Thursday, May 23, 2024

Cutting-edge enzyme research fights back against plastic pollution

BiochemistryCutting-edge enzyme research fights back against plastic pollution

Credit: Unsplash/CC0 Public Domain

Since the 1950s, the surge in global plastic production has paralleled a concerning rise in plastic waste. In the United States alone, a staggering 35 million tons of plastic waste were generated in 2017, with only a fraction being recycled or combusted, leaving the majority to languish in landfills. Polyethylene terephthalate (PET), a key contributor to plastic waste, particularly from food packaging, poses significant environmental challenges due to its slow decomposition and pollution.

Efforts to tackle this issue have intensified, with researchers exploring innovative solutions such as harnessing the power of microorganisms and enzymes for PET degradation. However, existing enzymes often fall short in terms of efficiency, especially at temperatures conducive to industrial applications.

Enter cutinase, a promising enzyme known for its ability to break down PET effectively. Derived from organisms like Fusarium solani, cutinase has shown remarkable potential in degrading PET and other polymeric substrates. Recent breakthroughs include the discovery of leaf and branch compost cutinase (LCC), exhibiting unprecedented PET degradation rates at high temperatures, and IsPETase, which excels at lower temperatures.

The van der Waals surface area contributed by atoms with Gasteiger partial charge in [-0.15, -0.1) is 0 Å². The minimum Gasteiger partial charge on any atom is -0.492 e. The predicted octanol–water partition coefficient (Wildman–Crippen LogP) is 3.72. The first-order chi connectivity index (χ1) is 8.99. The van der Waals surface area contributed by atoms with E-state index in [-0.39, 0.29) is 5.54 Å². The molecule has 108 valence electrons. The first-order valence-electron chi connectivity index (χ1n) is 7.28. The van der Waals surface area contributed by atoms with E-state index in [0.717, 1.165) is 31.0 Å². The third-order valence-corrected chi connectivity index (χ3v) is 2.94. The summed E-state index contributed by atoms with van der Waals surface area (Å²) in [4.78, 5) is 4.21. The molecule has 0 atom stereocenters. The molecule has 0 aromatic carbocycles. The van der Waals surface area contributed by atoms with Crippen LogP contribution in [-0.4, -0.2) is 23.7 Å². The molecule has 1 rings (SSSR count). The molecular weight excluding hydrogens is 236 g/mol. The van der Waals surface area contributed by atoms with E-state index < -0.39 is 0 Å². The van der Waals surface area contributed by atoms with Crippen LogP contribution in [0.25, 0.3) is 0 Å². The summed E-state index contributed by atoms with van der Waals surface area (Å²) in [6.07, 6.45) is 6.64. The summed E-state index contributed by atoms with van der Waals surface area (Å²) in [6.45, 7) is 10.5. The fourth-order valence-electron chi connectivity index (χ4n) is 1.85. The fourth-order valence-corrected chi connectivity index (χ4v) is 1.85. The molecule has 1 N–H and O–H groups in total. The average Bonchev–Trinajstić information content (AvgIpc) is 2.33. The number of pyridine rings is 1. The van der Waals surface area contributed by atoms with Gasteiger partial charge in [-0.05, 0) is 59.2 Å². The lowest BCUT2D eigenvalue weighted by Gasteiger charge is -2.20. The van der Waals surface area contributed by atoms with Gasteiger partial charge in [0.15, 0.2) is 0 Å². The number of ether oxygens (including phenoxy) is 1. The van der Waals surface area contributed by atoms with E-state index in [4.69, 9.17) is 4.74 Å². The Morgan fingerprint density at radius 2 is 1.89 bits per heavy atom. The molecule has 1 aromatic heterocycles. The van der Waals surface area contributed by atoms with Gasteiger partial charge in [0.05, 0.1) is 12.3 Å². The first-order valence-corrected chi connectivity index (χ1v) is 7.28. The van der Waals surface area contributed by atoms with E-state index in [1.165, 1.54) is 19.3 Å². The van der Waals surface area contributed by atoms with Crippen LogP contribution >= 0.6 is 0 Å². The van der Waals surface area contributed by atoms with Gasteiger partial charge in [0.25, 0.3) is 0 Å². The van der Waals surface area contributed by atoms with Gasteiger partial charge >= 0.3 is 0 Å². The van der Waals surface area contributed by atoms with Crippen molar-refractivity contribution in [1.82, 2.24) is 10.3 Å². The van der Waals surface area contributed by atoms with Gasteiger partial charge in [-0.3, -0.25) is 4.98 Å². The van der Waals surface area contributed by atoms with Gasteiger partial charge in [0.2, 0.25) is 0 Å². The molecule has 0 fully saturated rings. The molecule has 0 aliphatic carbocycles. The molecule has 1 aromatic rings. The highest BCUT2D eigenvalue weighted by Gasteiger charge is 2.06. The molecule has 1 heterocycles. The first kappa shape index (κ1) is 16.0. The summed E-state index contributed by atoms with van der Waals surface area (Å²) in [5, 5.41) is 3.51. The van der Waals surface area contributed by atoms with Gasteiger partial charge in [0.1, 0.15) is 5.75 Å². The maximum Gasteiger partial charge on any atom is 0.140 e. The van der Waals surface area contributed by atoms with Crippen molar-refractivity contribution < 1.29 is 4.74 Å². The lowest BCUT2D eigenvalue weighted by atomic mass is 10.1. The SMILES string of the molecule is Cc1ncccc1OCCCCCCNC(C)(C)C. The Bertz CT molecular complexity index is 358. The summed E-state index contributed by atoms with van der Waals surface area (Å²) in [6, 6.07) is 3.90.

In a recent study published in Catalysis Today, researchers from NYU Tandon led by Jin Kim Montclare, professor of chemical and biomolecular engineering, presented a novel computational screening workflow utilizing advanced protocols to design variants of LCC with improved PET degradation capabilities similar to those in isPETase.

Cutting-edge enzyme research fights back against plastic pollution
Graphical abstract. Credit: Catalysis Today (2024). DOI: 10.1016/j.cattod.2024.114659

By integrating computational modeling with biochemical assays, they have identified promising variants exhibiting increased hydrolysis behavior, even at moderate temperatures.

This study underscores the transformative potential of computational screening in enzyme redesign, offering new avenues for addressing plastic pollution. By incorporating insights from natural enzymes like IsPETase, researchers are paving the way for the development of highly efficient PET-hydrolyzing enzymes with significant implications for environmental sustainability.

More information:
Dustin Britton et al, Protein-engineered leaf and branch compost cutinase variants using computational screening and IsPETase homology, Catalysis Today (2024). DOI: 10.1016/j.cattod.2024.114659

Provided by
NYU Tandon School of Engineering

Cutting-edge enzyme research fights back against plastic pollution (2024, April 8)
retrieved 22 April 2024

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